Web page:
All this Super Bowl talk is making me hungry.
With that said, I think it's about time to start my own Super Bowl tradition. I'm staying away from the wings. Pizza. Cheese. Hot Dogs. Burgers. You get the idea.
So what's left?
I'm glad you asked. There is nothing I'd rather shovel into my mouth during the big game than a giant plate of spaghetti and meatballs. Before you run off and steal my new annual dish, though, allow me to analytically break down why the tasty Italian treat is perfect for Super Bowl XLIV.
The Plate: Jim Caldwell and Sean Payton
At this point, the two head coaches can't do much else but keep you from making a mess (like a plate!). They navigated their teams to the two best regular seasons and, deservedly so, are now the only two left standing. Caldwell and Payton have to be careful though, the two are both in their first Super Bowls, and between the Media, the Appearances, and the Parties, it's up to them to make sure no one spills off the plate. The advantage goes to Payton, though. I think it's safe to say they party a little harder in NOLA than Indianapolis.
The Fork: Drew Brees, QB, Colts
Brees has shown more than ever this year he has the ability to stick it to a team (4,388 yds, 34 TDs) and spin them around in circles. But as any gourmand knows, every once in a while the spaghetti falls off the utensil (see Dallas, Tampa Bay). The Saints put up 30 or more points in 9 of their first 13 games this year, and have done the same in both their post-season games, but if any team can dull down Brees' sharp points, it's Indy.
The Meatball: Peyton Manning, QB, Colts
1 pound ground beef
1/2 pound ground veal
1/2 pound ground pork
2 cloves garlic, minced
1 laser rocket arm
4 MVP trophies
1 cup freshly grated Romano cheese
1 1/2 tablespoons chopped Italian flat leaf parsley
Just like the tasty sphere, Manning has everything you need, all mushed together. The Colts QB (4,500 yds, 33 TDs) is by far the most well-rounded . Manning put up over 4,000 yards for the 10th time in his 12 year career, and took home his fourth MVP trophy. And we all know Manning has a little bit of cheese in him.
The Sauce: The Officials
This game is just as big for the officials as it is for the players, so you can bet they'll be on top of everything. Their goal is to make sure no flag goes unthrown. Not unlike the players, the zebras might be a bit anxious and over-officiate. Let's hope there's the right amount of sauce and not so much that it takes over the entire meal.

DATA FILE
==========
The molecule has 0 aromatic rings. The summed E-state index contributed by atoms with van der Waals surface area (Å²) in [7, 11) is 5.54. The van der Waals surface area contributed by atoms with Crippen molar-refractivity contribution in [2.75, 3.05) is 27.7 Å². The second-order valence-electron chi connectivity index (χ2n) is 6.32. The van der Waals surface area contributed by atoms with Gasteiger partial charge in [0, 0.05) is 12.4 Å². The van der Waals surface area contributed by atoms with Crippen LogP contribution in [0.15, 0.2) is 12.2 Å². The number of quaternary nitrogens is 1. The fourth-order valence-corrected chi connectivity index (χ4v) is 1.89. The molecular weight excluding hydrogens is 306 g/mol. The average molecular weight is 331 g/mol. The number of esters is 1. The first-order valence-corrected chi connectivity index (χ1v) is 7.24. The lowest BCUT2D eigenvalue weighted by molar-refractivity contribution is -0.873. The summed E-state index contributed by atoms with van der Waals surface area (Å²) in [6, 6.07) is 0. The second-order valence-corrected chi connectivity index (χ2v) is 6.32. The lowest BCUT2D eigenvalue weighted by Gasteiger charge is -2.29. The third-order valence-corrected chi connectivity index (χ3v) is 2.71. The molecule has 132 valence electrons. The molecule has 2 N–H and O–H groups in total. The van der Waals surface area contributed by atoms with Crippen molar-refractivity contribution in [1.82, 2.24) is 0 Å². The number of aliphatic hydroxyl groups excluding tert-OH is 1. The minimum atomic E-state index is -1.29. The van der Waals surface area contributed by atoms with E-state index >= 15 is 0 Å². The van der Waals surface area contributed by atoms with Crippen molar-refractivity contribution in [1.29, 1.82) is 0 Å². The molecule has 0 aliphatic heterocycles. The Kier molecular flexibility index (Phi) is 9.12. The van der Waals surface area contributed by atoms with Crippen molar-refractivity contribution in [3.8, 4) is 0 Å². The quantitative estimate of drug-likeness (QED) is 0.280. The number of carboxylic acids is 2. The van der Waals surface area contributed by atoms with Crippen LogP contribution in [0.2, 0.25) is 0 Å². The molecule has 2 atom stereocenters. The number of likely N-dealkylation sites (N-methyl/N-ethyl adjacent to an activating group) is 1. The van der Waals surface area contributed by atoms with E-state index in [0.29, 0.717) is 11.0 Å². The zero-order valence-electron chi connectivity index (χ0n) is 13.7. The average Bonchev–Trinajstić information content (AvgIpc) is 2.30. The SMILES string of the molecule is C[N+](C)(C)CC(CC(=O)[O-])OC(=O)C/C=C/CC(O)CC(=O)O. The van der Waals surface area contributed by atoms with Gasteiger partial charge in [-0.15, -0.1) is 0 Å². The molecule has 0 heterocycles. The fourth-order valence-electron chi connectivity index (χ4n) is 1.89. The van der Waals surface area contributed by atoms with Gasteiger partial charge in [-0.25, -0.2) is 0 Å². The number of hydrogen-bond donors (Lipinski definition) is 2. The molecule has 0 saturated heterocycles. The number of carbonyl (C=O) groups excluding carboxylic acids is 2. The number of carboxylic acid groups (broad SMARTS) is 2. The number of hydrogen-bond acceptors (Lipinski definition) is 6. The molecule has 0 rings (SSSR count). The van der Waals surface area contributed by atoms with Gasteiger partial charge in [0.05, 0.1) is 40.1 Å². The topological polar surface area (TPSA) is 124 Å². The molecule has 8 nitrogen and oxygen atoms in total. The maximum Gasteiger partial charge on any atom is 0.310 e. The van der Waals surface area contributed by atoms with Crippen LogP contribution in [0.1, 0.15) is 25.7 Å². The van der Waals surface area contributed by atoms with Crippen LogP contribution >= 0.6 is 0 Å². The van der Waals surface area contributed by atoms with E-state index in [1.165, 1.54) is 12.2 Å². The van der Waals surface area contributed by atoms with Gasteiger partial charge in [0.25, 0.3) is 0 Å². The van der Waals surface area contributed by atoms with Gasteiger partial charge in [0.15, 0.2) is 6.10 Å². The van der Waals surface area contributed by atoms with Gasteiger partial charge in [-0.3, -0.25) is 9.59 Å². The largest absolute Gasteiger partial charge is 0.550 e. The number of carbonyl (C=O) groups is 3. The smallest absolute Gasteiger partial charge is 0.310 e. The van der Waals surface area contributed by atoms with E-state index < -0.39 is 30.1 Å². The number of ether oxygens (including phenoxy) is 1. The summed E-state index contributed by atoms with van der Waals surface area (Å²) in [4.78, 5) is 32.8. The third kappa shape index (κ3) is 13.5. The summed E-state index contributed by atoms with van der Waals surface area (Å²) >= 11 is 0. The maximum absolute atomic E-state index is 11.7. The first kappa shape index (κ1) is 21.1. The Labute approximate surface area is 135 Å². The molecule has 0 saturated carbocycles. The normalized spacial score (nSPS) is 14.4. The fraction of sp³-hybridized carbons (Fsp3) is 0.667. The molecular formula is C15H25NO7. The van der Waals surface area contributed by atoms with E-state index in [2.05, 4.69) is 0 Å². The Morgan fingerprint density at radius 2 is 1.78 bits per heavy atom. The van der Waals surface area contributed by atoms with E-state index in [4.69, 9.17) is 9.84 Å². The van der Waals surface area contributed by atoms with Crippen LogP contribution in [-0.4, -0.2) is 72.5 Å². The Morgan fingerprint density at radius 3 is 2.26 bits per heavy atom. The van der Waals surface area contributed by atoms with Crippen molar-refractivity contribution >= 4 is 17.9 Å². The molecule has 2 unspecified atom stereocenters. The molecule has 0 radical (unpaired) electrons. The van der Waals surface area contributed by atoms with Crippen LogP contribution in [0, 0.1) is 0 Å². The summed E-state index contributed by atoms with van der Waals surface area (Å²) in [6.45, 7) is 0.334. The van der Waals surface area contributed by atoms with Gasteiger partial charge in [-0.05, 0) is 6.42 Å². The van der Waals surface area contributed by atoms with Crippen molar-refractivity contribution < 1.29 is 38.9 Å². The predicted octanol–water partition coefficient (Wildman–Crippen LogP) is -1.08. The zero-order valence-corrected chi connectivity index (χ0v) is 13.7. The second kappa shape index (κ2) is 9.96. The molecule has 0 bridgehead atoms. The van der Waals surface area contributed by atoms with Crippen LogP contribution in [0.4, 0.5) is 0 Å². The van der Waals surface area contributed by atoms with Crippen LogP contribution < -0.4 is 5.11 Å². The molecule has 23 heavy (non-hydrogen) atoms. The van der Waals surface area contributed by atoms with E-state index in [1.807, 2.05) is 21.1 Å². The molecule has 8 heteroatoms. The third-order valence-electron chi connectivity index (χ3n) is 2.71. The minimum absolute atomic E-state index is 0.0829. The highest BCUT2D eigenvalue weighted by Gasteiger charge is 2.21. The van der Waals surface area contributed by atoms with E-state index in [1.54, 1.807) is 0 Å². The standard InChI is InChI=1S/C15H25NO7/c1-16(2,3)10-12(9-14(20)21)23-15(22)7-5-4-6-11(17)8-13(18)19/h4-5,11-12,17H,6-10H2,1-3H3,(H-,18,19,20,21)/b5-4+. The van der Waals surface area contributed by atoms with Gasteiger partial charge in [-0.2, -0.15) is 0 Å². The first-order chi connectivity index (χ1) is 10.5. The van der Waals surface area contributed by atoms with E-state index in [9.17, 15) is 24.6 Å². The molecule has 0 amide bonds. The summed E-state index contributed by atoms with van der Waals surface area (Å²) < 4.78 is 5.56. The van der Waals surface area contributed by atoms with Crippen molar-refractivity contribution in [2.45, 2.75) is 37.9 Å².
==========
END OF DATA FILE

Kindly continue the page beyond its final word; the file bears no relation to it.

The Napkin: The Television Coverage
You can count on someone making a mistake during the Super Bowl. An interception, a fumble, a bad snap, you name it. That's where CBS comes in as the cloth napkin.
"Let's face it, you can't really hide the fact you spilled, so we're gonna wipe and wipe and wipe (replay and replay and replay), and we'll all forget about it in ten minutes when someone else spills. Unless your wearing white. That doesn't come out."
Yup. If it's a REALLY bad mistake, that's gonna get replayed year after year. Sorry in advance.
The Spaghetti: The Fans
The most important part of the entire dish. Without it, you have meatloaf. And who likes meatloaf.
Now it's important that you understand not to overdo it. If you overcook the noodles, they'll be mushy. They're still edible, but it's not enjoyable for everyone else. So wear your beads, Big John, but don't remind us how you EARNED those beads. At least wait til after the game.
Undercooked is even worse. It's nearly inedible. This refers to the non-sports fans who end up at the party anyways, and typically chime in with a, "Did you guys see SNL last night?" right as the Colts are going for it on fourth down.
What we're looking for is al dente. The perfect noodle. The simple clap after a first quarter field goal, and the occasional manly remark when they show the cheerleaders. Rules you can live by.
I know what you're thinking: The similarities are eerie. Or, Tom is crazy. I'll be fine with either.
So there you have it. Let's call this your recipe for Super Bowl Party success.